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From The Socialist newspaper, 18 May 2011

Tory cuts hit children and young people

Members of the teachers' union NUT on the 26 March TUC demonstration, photo Suzanne Beishon

Members of the teachers' union NUT on the 26 March TUC demonstration, photo Suzanne Beishon   (Click to enlarge)

A leading think tank has estimated that the Con-Dem coalition's spending cuts could push another 300,000 children below the poverty line.
Tory work and pensions secretary Iain Duncan Smith justifies the cuts in benefits and services on the grounds that Labour's anti-poverty spending had failed to narrow the gap between rich and poor.
Of course, the Tories' attacks on the low-paid and poor will certainly make a difference - they will vastly increase the wealth gap and the class gap in education.

Coventry teachers strike against academies

Sunara Begum

Teachers at Tile Hill Woods secondary school in Coventry held their third strike on 13 May against plans to turn their school into an academy. Their determined fight has gone from strength to strength.

Their first strike had 20 members of the NUT teachers' union on strike, the second had 70 teachers, as members of another teachers' union NASUWT joined them. Teachers at Woodlands Secondary School have now joined in, striking against plans to turn Woodlands into an academy. NUT members from Derby visited the picket line in solidarity as did members of Unite, Unison and CWU unions.

Many teachers told us they were striking against academies to oppose the divide in education that the academies would create and the two-tier system it would establish.

Striking teachers from both schools later held a rally that heard speakers from the Anti Academies Alliance and residents from the local Charterhouse fields campaign. Teachers feared the financial disaster that academy status would spell for our schools. This would lead to a lack of resources, as well as abolishing public accountability in our schools. Crucial rights of teachers, such as maternity leave and long term sick pay, would be abolished, as businesses step in to run the academies.

After emergencies such as fires, schools would be at the whim of insurance companies, well known for dragging their heels for months on end. Under the current system local education authorities can and do step in straightaway with funds and facilities to help schools continue immediately after an emergency. All this support and funding is directly under attack.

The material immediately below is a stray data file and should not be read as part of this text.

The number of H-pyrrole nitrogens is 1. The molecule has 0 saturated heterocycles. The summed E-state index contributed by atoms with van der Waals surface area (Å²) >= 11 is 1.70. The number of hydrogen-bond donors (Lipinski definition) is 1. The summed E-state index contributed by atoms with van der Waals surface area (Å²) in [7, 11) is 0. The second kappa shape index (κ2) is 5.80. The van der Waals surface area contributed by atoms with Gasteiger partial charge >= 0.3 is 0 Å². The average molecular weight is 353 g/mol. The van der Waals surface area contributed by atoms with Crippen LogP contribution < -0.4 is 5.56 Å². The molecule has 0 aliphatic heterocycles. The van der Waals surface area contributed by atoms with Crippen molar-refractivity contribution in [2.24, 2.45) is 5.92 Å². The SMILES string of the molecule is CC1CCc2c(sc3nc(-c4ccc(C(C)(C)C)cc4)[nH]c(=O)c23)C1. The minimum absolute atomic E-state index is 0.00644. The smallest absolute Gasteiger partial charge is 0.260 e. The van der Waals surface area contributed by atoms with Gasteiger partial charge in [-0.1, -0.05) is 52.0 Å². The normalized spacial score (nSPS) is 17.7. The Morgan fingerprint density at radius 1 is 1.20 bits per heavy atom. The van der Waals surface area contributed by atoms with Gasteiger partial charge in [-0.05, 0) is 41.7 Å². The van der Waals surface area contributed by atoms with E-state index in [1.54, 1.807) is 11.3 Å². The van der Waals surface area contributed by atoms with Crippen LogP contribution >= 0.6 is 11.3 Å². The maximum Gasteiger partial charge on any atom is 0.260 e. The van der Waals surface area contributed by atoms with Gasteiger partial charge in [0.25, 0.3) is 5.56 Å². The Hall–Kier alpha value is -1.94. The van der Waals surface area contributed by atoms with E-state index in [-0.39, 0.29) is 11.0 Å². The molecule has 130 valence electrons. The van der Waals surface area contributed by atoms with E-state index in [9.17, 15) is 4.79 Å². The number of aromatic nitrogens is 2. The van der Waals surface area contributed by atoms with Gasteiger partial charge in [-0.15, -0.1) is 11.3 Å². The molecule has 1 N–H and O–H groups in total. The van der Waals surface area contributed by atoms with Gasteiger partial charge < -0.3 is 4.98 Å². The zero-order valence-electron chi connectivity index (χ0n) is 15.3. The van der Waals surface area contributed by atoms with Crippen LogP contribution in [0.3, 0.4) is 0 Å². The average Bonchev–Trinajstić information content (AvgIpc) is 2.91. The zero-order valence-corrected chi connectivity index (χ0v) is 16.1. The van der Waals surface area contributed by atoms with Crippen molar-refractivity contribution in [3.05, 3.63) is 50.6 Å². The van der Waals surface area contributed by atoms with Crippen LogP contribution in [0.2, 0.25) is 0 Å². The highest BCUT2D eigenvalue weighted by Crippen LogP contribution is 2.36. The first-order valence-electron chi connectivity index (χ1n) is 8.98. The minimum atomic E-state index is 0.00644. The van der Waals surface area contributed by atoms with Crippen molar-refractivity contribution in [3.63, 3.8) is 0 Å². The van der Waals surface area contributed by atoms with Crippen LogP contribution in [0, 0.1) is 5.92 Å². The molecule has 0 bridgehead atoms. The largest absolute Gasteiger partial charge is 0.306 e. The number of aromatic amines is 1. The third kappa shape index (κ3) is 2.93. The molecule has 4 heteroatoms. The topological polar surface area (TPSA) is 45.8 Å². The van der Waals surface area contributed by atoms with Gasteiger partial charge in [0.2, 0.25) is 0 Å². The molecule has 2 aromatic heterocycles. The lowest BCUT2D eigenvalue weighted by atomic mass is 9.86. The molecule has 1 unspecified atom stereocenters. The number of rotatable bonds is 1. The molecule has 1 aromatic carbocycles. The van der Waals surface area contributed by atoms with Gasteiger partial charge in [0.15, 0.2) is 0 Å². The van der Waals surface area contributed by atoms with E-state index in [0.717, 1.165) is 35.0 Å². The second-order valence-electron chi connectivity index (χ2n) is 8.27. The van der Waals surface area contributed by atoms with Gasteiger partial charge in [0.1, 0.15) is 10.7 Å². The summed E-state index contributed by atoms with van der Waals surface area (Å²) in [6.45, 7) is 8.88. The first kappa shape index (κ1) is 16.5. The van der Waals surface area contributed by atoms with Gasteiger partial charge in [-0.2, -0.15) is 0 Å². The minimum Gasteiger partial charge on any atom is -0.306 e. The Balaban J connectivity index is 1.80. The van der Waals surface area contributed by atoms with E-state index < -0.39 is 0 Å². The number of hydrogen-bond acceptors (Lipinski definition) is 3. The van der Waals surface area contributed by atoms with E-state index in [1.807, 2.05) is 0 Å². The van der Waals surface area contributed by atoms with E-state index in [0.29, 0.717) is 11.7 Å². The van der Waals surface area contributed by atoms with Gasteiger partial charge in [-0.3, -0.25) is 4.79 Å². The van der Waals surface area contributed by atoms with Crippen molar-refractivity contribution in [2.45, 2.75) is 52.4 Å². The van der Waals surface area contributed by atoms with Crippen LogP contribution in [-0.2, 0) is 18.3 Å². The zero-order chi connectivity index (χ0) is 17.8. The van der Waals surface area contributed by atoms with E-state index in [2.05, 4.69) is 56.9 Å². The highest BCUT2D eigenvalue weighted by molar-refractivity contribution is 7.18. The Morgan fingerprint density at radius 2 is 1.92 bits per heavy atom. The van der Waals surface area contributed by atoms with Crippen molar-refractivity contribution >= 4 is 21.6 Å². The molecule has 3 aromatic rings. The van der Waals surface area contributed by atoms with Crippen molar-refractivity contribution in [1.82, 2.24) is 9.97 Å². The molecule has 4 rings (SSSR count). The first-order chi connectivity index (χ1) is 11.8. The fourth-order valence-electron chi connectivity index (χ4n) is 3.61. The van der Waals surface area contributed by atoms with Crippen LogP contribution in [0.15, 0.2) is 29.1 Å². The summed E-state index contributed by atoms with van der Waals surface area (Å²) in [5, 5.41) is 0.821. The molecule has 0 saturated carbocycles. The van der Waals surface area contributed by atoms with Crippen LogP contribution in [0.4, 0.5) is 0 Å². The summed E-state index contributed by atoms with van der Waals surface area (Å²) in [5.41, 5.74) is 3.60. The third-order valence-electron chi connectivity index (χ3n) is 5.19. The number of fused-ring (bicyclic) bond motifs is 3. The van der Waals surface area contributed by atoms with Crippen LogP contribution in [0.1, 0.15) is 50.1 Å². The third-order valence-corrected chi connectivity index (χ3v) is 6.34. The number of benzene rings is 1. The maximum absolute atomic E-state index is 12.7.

No doubt education will suffer, as academies siphon off money and resources to consultants' salaries and shareholders' dividends. Our children's education would be secondary to making profits for fat cats playing in the casino of capitalism.

The rally ended very positively, with a discussion on how to build the struggle against academies. Teachers discussed drawing support from the local communities that the schools belong to - parents, school pupils and trade unionists.

Teachers want to get as many people as possible to show their support and join the campaign. Young members of the Socialist Party and Youth Fight for Jobs offered to help build support for the anti-academies struggle amongst Coventry's school students and young people.

The Socialist Party stands shoulder-to-shoulder with teachers fighting to maintain and improve our comprehensive education system.

Public meeting: "Trust teachers - say no to academies!". Wednesday 25 May, 7pm at the Standard Social club, Herald Way, Canley (opposite Sainsbury's).

Warning from Blue Coat school

Socialist Party councillor Dave Nellist told strikers that Blue Coat School in Coventry had also applied for academy status and wants to take 60% of the Charterhouse public park under its control.

The local community and school shared the park for 45 years, but Blue Coat now wants absolute control and only seems willing to allow limited use by the neighbourhood.

Dave said that if a Board of Governors treated its neighbours like that, then once governors gained greater control over staff terms and conditions, union members were right to ask how their pay and conditions would be treated in future as an academy.

Blue Coat school had also borrowed money from other Coventry schools' reserves and bought old allotments next to the school, clearly to provide further room for expansion.

If it became an academy, more of a business than a school, its expansion and increased student numbers would come at the expense of other schools. Competing academies are bad for education across the city.

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In The Socialist 18 May 2011:

Socialist Party workplace news

Strike back at pensions robbery!

Fight all the cuts - come to the NSSN conference

Socialist Party NHS campaign

Battle for the NHS!

Derriford hospital announces huge cuts

Socialist Party editorial

Crisis deepens in the eurozone

Socialist Party news and analysis

The Hardest Hit march and rally

Teachers' strike stops job cuts

Iraq war: Labour's lie machine

Pay gap grows ever wider

News in brief

Socialist Party feature

Britain now facing crisis on all fronts

International socialist news and analysis

Northern Ireland: The 'no change' elections

Socialist Party workplace news

UCU at the crossroads on pensions

CWU conference: Support joint union action on 30 June

BA dispute: Mass meeting votes to put latest agreement to membership

Workplace news in brief

Socialist Party youth and students

Con-Dems: Supporting Youth Enslavement

Yorkshire Youth Fight for Jobs regional conference

Socialist Party feature

Tory cuts hit children and young people

Teachers strike and parents picket at Shorefields

Campaigners put pressure on Lambeth council


The difference a union makes


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